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United Airlines announces COVID vaccine will be mandatory for all new employees

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United becomes second major US airline to announce COVID vaccine will be mandatory for all new employees from next TUESDAY- after trying to incentivize current workers to get the shot by offering them extra vacation days

  • United will require all new employees to be vaccinated against COVID-19 from June 15
  • They are the second airline to mandate the vaccine; Delta announced a similar policy last month
  • The announcement has divided Americans; many are in support of the policy, while others claim it was a violation of employees’ personal health choices 
  • Current employees of United are not required to be vaccinated, but the company has offered three extra vacation days to those who have the shot
  • United says around 80 percent of its 96,000 employees have already provided proof of vaccination 

United Airlines has announced that it will require all new employees to be vaccinated against COVID-19 before they begin work with the company. 

The carrier made the announcement in a memo on Monday, becoming the second major US airline to mandate that new recruits get the shot. Delta announced a similar policy late last month in a move that divided millions of Americans.   

‘As we welcome new employees to the company, it’s important we instill in them United’s strong commitment to safety,’ United wrote in their memo. 

‘Effective for all job offers made after June 15, 2021, we will require any external candidates for U.S.-based jobs to attest that they have been fully vaccinated against COVID-19 by their start date.’ 

New recruits must upload their vaccination card into the United system within a week of joining the company.   

Current employees of United are not required to be vaccinated, but the company has strongly urged them to do so. 

Earlier this week, they incentivized having the vaccine by announcing they would give three extra extra vacation days to employees who have their first shot by June 9. 

The company says around 80 percent of its 96,000 employees have already provided proof of vaccination. 

United Airlines has announced that it will require all new employees to be vaccinated against COVID-19 before they begin work with the company

United CEO Scott Kirby signaled his support for mandating the vaccine during an employee town hall event back in in January. 

‘If other businesses go along and are willing to start to mandate vaccines, you should probably expect United to be amongst the first wave of companies that do it,’ he stated.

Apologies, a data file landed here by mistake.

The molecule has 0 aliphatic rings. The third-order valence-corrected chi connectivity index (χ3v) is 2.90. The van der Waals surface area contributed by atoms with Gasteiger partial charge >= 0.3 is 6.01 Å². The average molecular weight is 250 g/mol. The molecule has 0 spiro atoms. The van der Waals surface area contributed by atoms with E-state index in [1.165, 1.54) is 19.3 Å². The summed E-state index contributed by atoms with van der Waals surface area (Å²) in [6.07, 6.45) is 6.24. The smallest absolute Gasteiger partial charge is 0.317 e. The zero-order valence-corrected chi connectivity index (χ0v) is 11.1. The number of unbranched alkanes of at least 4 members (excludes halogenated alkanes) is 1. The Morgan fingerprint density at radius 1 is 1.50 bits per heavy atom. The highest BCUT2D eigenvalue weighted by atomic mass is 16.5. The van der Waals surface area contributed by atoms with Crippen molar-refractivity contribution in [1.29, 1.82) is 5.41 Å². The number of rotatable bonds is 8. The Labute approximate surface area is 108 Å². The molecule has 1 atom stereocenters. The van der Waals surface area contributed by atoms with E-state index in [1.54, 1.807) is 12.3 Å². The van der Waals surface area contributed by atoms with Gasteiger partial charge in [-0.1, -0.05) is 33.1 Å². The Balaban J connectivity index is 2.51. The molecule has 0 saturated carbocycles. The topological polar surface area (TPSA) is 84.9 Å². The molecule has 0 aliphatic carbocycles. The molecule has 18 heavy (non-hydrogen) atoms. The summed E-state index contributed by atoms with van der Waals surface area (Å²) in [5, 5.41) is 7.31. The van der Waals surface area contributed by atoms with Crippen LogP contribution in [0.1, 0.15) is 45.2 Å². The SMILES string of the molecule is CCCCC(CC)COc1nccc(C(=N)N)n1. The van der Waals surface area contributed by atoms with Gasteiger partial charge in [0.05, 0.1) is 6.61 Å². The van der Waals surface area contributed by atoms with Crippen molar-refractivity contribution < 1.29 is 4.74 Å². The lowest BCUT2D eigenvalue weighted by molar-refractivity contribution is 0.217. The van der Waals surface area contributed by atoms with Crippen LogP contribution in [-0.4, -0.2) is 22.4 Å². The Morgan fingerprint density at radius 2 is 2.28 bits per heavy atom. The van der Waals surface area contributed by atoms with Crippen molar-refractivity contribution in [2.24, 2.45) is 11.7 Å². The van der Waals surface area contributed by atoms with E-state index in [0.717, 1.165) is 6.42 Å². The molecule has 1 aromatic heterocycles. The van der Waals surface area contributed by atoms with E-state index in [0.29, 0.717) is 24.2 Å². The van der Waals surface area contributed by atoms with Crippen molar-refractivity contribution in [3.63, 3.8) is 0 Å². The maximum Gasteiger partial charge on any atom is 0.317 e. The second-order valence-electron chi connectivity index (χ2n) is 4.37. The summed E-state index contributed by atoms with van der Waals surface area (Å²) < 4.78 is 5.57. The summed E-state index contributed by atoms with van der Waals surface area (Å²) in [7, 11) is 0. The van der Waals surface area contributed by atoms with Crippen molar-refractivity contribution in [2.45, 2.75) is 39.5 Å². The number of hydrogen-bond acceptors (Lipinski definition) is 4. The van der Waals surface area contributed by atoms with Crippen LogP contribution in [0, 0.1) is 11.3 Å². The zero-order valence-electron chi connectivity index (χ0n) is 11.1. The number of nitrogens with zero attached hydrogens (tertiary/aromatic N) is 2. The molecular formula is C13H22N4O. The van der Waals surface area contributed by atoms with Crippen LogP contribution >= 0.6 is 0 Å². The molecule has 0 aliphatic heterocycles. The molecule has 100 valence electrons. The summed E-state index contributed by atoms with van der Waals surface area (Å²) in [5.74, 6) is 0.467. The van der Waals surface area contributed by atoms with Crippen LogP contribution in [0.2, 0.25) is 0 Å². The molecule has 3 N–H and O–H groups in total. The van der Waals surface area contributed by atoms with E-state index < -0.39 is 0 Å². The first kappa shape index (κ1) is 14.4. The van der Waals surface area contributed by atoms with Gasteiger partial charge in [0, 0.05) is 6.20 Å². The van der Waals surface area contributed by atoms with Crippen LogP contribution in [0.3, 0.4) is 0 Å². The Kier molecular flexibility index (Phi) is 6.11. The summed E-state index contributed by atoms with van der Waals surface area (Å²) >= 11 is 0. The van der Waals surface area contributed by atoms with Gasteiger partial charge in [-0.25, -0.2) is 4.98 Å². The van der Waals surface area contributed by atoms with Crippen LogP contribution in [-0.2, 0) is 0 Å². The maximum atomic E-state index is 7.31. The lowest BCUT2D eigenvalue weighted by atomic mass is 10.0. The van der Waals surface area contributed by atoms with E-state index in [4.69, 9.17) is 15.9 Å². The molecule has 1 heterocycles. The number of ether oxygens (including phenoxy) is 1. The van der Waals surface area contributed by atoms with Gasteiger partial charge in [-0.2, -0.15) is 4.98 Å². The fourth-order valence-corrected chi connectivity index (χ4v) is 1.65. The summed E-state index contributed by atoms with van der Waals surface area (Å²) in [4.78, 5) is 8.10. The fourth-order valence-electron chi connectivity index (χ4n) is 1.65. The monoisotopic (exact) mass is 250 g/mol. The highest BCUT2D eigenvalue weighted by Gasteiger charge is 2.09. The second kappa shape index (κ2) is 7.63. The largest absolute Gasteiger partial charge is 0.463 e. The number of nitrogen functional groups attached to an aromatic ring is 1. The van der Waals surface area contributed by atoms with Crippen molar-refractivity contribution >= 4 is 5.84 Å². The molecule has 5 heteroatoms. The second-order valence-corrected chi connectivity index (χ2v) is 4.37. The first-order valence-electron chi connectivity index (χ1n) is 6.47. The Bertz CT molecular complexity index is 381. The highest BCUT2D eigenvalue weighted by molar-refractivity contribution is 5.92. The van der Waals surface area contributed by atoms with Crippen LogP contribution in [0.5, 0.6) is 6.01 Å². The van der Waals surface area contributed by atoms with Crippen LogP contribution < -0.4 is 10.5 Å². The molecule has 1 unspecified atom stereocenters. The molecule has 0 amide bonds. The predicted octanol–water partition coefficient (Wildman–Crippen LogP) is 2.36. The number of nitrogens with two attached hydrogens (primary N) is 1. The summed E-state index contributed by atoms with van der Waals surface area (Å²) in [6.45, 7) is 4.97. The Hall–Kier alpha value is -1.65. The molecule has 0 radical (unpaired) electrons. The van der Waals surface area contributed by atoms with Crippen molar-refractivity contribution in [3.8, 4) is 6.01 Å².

United has also urged its customers to also have the vaccine, and they are running a competition offering flights for a year’s worth of travel. 

Under the terms of their ‘Your Shot to Fly’ sweepstakes, members of the airline’s frequent flier program who upload their vaccination records to United’s website before mid-June will be entered to win a roundtrip flight for two, in any class of service, to anywhere in the world United flies.

The carrier is to give away 30 pairs of tickets throughout the month of June before announcing five randomly selected members for a grand prize of travel for a year for themselves and a companion. 

'It's important we instill in them United's strong commitment to safety': United is hoping to see airports packed with people as soon as possible, and mandatory vaccination of new employees may make customers feel more comfortable taking to the sky. Pictured: Fort Lauderdale Airport in March 2020

‘It’s important we instill in them United’s strong commitment to safety’: United is hoping to see airports packed with people as soon as possible, and mandatory vaccination of new employees may make customers feel more comfortable taking to the sky. Pictured: Fort Lauderdale Airport in March 2020

 Delta announced they were mandating COVID vaccines for new recruits on May 14. 

We know that vaccines are the best tool we have to protect one another and bring an end to the pandemic,’ the company declared at the time. 

It called the move to require vaccines for new hires important as ‘our business recovers and demand for air travel continues to rise.’

Responses to the news were deeply divided.

Some welcomed the suggestion for the safety of customers, some of whom may be unable to get the vaccine themselves for medical reasons. 

Others were outraged that the airline is forcing new recruits to have the vaccine if they want the job.

‘What happened to “my body, my choice”?’ one person raged on social media. 

United CEO Scott Kirby signaled his support for mandating the vaccine during an employee town hall event in January

United CEO Scott Kirby signaled his support for mandating the vaccine during an employee town hall event in January

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